Matthew Larson,

    Translator/Copy Editor

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  • Current Digest of the Russian Press: Letter From the Editors #39

    Letter From the Editors: September 23-29, 2013


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    And the Award Goes to…Pinpointing the Most and Least Decisive Leaders of the Week


    Decisions, decisions – this week, while some struggled with making them, others steamed on ahead, consequences be damned. Outgoing Georgian President Mikhail Saakashvili, for example, did not pull any punches in his speech at the UN General Assembly. He called Russian President Vladimir Putin’s Eurasian Union project an attempt to resurrect a lost empire, then said that Russia’s days in the Caucasus are numbered, and that Putin will find himself on the trash heap of history sooner rather than later. “It makes me sick when KGB officer Vladimir Putin lectures the world about freedom, values and democracy,” the Georgian leader railed. The speech caused Russia’s entire delegation to walk out in protest, while Russian UN Ambassador Vitaly Churkin called it Russophobic. Even in his homeland, Mr. Saakashvili’s speech was a bombshell – Georgians worry that their leader’s latest tirade will undo whatever fragile hints for rapprochement with Russia there are, writes Izvestia (although Georgians still agree with a lot of what their president said).


    The Russian government, for its part, remains unwavering in its decision to reform the Russian Academy of Sciences. Yulia Latynina laments that this reform spells the end of one of the world’s oldest and most respected academic institutions, but it looks like there is no turning back.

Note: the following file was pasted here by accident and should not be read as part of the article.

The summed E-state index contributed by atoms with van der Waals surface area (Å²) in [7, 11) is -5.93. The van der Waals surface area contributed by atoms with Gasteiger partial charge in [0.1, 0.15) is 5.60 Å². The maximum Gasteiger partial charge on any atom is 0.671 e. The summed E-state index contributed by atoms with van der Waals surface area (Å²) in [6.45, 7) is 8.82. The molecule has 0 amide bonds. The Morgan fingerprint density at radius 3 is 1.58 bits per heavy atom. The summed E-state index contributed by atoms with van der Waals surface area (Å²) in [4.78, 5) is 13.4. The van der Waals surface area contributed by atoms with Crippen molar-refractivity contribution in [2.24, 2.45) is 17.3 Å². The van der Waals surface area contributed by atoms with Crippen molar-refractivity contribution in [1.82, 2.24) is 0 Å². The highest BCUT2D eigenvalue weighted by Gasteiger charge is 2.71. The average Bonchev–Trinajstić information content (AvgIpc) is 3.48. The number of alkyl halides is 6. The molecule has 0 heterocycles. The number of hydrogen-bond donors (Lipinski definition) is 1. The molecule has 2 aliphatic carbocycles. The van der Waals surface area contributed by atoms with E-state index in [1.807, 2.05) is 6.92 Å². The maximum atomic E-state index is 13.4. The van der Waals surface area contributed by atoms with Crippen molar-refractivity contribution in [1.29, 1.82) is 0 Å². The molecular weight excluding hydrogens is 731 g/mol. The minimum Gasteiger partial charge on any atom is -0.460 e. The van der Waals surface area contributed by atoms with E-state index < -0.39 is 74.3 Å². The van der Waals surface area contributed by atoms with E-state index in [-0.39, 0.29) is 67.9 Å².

In the post-Soviet space, China continues to show Russia how it’s done, in terms of winning influence. While Moscow’s policy for its former zone of influence is a clumsy carrot-and-stick approach (with the stick winning out), Beijing is subscribing to the mantra of “slow and steady wins the race.” This week, it signed a 50-year lease agreement for 3 million hectares of Ukrainian farmland. According to expert Andrei Ostrovsky, this latest move is not about supplying China’s vast population with food – rather, Beijing is once again cleverly using economic leverage to spread its influence in the CIS and even get a better foothold in Europe.


    That sort of decisiveness and perseverance is mirrored by Germany, and particularly Chancellor Angela Merkel. Political analyst Fyodor Lukyanov calls Merkel one of the last true leaders in Europe, keeping her country humming like a well-oiled machine while the rest of Europe is caught up in a crisis. He even calls Germany the China of the EU. But as Ms. Merkel stands poised to take over the reins and rebuild the EU, can she accomplish what needs to be done without resurrecting some negative associations about a strong Germany? After all, when it comes to that country’s history in the first half of the 20th century, it’s best to let sleeping dogs lie.


    The trophy for indecisiveness this week goes to Russian Prime Minister Dmitry Medvedev and President Vladimir Putin (they’ll just have to share). While Medvedev can’t seem to decide whether the Russian economy is in crisis or not, Putin seems outright allergic to making any key decisions during a crisis. According to Sergei Aleksashenko, that is reminiscent of the indecisiveness of Soviet leaders in 1989-1991, which eventually resulted in the collapse of the Soviet Union. Can Putin, who called the USSR’s demise the greatest tragedy of the 20th century, finally make the necessary political decisions to avert yet another disaster? Or will he emulate his Soviet role models to the bitter end?


    Xenia Grushetsky,

    Managing Editor

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  • Current Digest of the Russian Press: Letter From the Editors #37

    Letter From the Editors: Sept. 7-13, 2015



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    With Allies Like These, Who Needs Enemies?